Amateur music-making in the early republic

Glenda Goodman, an assistant professor of music, explores how hand-copying musical compositions and amateur performance shaped identity and ideas in the post-Revolutionary War period.

From Omnia

Engaging in the election

In a collaborative English course taught by Lorene Cary in the fall, students shared their experiences with civic engagement by writing for publication, partnering with nonprofits like Vote That Jawn to share non-partisan information with other young first-time voters.

Louisa Shepard

In the News

NBC News

The reckoning with Dr. Seuss’ racist imagery has been years in the making

Ebony Elizabeth Thomas of the Graduate School of Education spoke about a decision by Dr. Seuss Enterprises to stop publishing six of the late author’s books which contain racist imagery. “We know now that there are anti-Asian stereotypes in ‘And to Think That I Saw It on Mulberry Street.’ ‘The Cat in the Hat’ is minstrelsy,’” she said. “When we know better, we can do better.”


Philadelphia Inquirer

This Penn student writes YA novels with her sister. Their new book is ‘close to perfection,’ Kirkus says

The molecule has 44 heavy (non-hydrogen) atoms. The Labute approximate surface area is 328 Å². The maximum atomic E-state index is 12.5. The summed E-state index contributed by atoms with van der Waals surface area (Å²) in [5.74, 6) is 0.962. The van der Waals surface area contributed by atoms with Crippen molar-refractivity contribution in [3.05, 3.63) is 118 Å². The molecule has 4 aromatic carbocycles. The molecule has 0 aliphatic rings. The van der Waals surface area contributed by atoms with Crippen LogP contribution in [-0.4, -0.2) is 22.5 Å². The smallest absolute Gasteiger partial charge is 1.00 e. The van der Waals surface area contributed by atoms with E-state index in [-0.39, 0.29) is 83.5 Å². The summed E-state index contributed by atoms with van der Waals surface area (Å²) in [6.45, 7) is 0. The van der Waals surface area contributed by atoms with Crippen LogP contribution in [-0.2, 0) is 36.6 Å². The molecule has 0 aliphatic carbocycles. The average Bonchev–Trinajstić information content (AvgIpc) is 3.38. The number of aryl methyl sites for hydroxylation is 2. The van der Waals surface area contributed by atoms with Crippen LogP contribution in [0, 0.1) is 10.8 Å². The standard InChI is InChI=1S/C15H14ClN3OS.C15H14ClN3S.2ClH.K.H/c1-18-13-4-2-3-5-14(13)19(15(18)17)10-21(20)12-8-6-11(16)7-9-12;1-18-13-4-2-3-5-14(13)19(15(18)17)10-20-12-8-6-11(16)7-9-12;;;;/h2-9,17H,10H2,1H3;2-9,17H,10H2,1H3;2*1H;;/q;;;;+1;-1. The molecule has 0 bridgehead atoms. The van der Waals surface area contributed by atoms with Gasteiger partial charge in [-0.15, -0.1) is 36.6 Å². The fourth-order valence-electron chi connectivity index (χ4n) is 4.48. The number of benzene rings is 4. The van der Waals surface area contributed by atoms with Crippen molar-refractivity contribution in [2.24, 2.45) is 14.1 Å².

Graduate School of Education doctoral student Maritza Moulite and her sister, a doctoral student at Howard University, have written a new young-adult novel about racial injustice.


The New York Times

The coronavirus class divide: Space and privacy

Emily Steinlight of the School of Arts and Sciences said narratives about the hazards of close living quarters for poor people date back to Charles Dickens’ 1852 novel, “Bleak House.” “It’s the poorest and most socially marginalized people in the novel who disproportionately die of this disease,” she said. “That also has resonance for what we’re seeing now.”



French playwright Molière did indeed write his own masterpieces, computer science suggests

Joan DeJean of the School of Arts and Sciences said the 17th-century French playwright Molière has a uniquely identifiable authorial voice.


The Washington Post

Collection of premier proverb scholar opens at UVM

Dan Ben-Amos of the School of Arts and Sciences said Wolfgang Mieder of the University of Vermont is “one of the greatest proverb scholars of all times and the greatest of our generation.”


Smithsonian Magazine

Toni Morrison, ‘Beloved’ author who cataloged the African-American experience, dies at 88

Gwendolyn DuBois Shaw of the School of Arts and Sciences spoke about the late Toni Morrison’s best-known novel, “Beloved,” which demonstrates “the ways that the scars of American slavery … are borne not just on their immediate descendants and survivors but into the present day.”